Planning your Tour

Who to Invite:

The first step may seem obvious, however there are important considerations in determining who to invite for the tour. While this document focuses on tours for Members of Congress given the federal role in regulating clean water, the importance of tours extends to state and local representatives driving state or local laws and regulations. Therefore, consider extending an invitation to your state and local elected officials or planning multiple tours, especially if they are particularly active on water issues.

Members of Congress have busy schedules with significant time spent away from home, so coordination can be challenging. Therefore, while it is generally always a good idea to extend the Member of Congress an invitation, if they’re unavailable it may still be beneficial to schedule a tour with his/her congressional staff who wield significant influence in the legislative process.  Also consider inviting press for the event – but if a Member of Congress will be attending, be sure to clear any press presence with the elected official’s staff first.

Sending the Invitation:

The keys to organizing a facility tour are maintaining flexibility and getting your invitation(s) out in time to ensure proper notice. Send a letter at least one month in advance, describing what the agency does and what you would like to highlight in the tour, as well as a time estimate. To ensure your request is received, consider scanning the letter and emailing it to members of the congressional staff.  When inviting a Member of Congress, be prepared for last-minute scheduling adjustments.

The perfect time to schedule a facility tour is when Congress is on recess—officially called an “in-state” or “in-district” work period. These occur periodically throughout the year. While many congressional recesses occur during the holidays, other common recess periods include:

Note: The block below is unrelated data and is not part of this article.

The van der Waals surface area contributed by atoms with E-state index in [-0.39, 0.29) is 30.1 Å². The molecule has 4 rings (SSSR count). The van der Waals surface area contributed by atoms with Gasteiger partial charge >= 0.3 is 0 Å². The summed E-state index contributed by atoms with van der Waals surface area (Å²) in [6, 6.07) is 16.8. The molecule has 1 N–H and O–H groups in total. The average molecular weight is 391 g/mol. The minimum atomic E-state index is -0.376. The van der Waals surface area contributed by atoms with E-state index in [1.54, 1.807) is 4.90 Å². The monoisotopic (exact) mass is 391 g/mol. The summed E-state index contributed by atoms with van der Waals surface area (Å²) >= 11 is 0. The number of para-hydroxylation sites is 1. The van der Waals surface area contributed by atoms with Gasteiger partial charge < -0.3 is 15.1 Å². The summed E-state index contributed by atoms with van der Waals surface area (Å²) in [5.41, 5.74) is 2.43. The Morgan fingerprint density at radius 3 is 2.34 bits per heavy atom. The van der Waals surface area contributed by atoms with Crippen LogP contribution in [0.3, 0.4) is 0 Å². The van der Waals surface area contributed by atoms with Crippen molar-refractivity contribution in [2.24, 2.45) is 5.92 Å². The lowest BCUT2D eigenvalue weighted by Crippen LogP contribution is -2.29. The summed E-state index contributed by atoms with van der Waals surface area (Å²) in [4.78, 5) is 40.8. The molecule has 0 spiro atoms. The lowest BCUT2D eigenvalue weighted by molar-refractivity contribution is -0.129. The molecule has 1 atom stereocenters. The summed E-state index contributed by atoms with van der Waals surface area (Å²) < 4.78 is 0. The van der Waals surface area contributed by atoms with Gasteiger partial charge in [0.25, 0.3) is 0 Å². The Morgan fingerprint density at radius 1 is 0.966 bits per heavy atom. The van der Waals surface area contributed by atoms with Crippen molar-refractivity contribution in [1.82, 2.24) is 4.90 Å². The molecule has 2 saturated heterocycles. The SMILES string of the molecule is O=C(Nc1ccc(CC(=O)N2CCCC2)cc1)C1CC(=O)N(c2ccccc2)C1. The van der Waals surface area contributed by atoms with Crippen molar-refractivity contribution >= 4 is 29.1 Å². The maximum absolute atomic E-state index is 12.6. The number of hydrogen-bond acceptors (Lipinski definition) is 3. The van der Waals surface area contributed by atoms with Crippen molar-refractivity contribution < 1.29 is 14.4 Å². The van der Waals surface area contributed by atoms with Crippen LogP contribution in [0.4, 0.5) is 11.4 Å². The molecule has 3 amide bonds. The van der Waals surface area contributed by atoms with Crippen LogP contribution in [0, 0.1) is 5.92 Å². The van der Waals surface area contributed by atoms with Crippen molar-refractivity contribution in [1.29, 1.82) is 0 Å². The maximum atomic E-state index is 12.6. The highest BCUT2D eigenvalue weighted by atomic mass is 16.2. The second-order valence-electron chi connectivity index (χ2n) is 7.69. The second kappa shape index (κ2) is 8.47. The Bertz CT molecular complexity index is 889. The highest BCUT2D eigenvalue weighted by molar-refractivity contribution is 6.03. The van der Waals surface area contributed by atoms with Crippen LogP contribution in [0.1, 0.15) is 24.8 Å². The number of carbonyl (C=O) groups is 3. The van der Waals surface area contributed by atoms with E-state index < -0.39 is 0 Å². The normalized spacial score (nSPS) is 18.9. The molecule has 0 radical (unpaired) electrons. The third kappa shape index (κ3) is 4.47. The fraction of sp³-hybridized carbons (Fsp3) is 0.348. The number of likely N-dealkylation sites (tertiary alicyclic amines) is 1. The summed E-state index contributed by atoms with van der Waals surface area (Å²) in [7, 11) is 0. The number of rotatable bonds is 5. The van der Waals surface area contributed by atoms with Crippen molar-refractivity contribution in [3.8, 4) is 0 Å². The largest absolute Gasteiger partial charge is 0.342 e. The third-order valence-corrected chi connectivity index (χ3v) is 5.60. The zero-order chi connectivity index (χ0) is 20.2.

• Martin Luther King, Jr. Day (mid-January)
  • President’s Day (mid-February)
  • Easter/Passover (March or April)
  • Memorial Day (mid-May)
  • July 4th (early July)
  • Summer Recess (August-Labor Day)
  • Columbus Day (early October)
  • Veterans Day (early November)
  • Late Fall (third week of December)

Tracking Invitations & Follow-up:

Unless you have a direct connection with the Member’s office already established, contact the scheduler in the district office to extend the invitation. Anticipate that you may need to follow-up to ensure the invitation has been received as schedulers typically receive numerous requests for site visits, events, and rallies on any given day. Again, flexibility is key, so don’t get discouraged if the legislator or staff does not have time for a full tour. You can also offer to host a brief on-site meeting, or to provide a briefing at the legislator’s office, and even leave the date open ended so that the scheduler knows the legislator may be able to stop by if she/he has a change in schedule. In the event a tour is not possible, you can use pictures or a slideshow to provide a “virtual tour.”

Communication & Coordination

Once the scheduler confirms the meeting, begin planning the time frame and specifics of the facility or project you would like to highlight on the tour. Work with the scheduler to determine how much time the legislator has for the visit. Review any relevant Committees, Caucuses, or legislation the Member is actively involved with for additional ideas of which aspects of your agencies’ work might be of greatest interest.

In addition, announce the date with your staff and consider inviting various staff them to attend the meeting to highlight their various roles within the utility. If members of your Board of Directors are available, be sure to invite them to meet with the legislator.